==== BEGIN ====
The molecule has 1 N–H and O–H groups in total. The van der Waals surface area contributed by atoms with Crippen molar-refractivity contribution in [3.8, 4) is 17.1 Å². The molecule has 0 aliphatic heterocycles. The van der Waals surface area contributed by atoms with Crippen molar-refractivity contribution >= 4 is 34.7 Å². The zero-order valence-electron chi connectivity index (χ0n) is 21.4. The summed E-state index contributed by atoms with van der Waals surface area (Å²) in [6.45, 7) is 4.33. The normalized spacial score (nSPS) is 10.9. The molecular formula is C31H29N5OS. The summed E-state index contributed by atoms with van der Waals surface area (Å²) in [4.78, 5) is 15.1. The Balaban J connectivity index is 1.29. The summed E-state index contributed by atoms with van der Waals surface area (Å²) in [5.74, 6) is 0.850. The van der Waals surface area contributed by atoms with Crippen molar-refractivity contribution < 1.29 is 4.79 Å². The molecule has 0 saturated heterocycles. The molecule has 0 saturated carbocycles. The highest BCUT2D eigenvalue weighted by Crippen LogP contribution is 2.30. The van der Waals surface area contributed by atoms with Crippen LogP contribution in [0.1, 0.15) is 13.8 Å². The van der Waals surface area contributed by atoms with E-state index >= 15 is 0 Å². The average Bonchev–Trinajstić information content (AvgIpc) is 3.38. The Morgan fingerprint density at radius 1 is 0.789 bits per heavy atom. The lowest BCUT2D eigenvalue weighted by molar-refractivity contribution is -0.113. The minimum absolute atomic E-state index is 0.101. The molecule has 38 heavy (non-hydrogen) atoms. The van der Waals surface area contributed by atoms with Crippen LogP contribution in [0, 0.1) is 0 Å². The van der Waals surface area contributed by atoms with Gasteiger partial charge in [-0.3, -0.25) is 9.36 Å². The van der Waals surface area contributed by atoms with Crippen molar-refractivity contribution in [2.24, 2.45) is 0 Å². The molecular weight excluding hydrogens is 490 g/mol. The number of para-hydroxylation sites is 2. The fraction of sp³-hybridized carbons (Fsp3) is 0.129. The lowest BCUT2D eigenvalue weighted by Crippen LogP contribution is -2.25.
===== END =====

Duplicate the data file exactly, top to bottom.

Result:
The molecule has 1 N–H and O–H groups in total. The van der Waals surface area contributed by atoms with Crippen molar-refractivity contribution in [3.8, 4) is 17.1 Å². The molecule has 0 aliphatic heterocycles. The van der Waals surface area contributed by atoms with Crippen molar-refractivity contribution >= 4 is 34.7 Å². The zero-order valence-electron chi connectivity index (χ0n) is 21.4. The summed E-state index contributed by atoms with van der Waals surface area (Å²) in [6.45, 7) is 4.33. The normalized spacial score (nSPS) is 10.9. The molecular formula is C31H29N5OS. The summed E-state index contributed by atoms with van der Waals surface area (Å²) in [4.78, 5) is 15.1. The Balaban J connectivity index is 1.29. The summed E-state index contributed by atoms with van der Waals surface area (Å²) in [5.74, 6) is 0.850. The van der Waals surface area contributed by atoms with Crippen molar-refractivity contribution < 1.29 is 4.79 Å². The molecule has 0 saturated heterocycles. The molecule has 0 saturated carbocycles. The highest BCUT2D eigenvalue weighted by Crippen LogP contribution is 2.30. The van der Waals surface area contributed by atoms with Crippen LogP contribution in [0.1, 0.15) is 13.8 Å². The van der Waals surface area contributed by atoms with E-state index >= 15 is 0 Å². The average Bonchev–Trinajstić information content (AvgIpc) is 3.38. The Morgan fingerprint density at radius 1 is 0.789 bits per heavy atom. The lowest BCUT2D eigenvalue weighted by molar-refractivity contribution is -0.113. The minimum absolute atomic E-state index is 0.101. The molecule has 38 heavy (non-hydrogen) atoms. The van der Waals surface area contributed by atoms with Crippen LogP contribution in [0, 0.1) is 0 Å². The van der Waals surface area contributed by atoms with Gasteiger partial charge in [-0.3, -0.25) is 9.36 Å². The van der Waals surface area contributed by atoms with Crippen molar-refractivity contribution in [2.24, 2.45) is 0 Å². The molecular weight excluding hydrogens is 490 g/mol. The number of para-hydroxylation sites is 2. The fraction of sp³-hybridized carbons (Fsp3) is 0.129. The lowest BCUT2D eigenvalue weighted by Crippen LogP contribution is -2.25.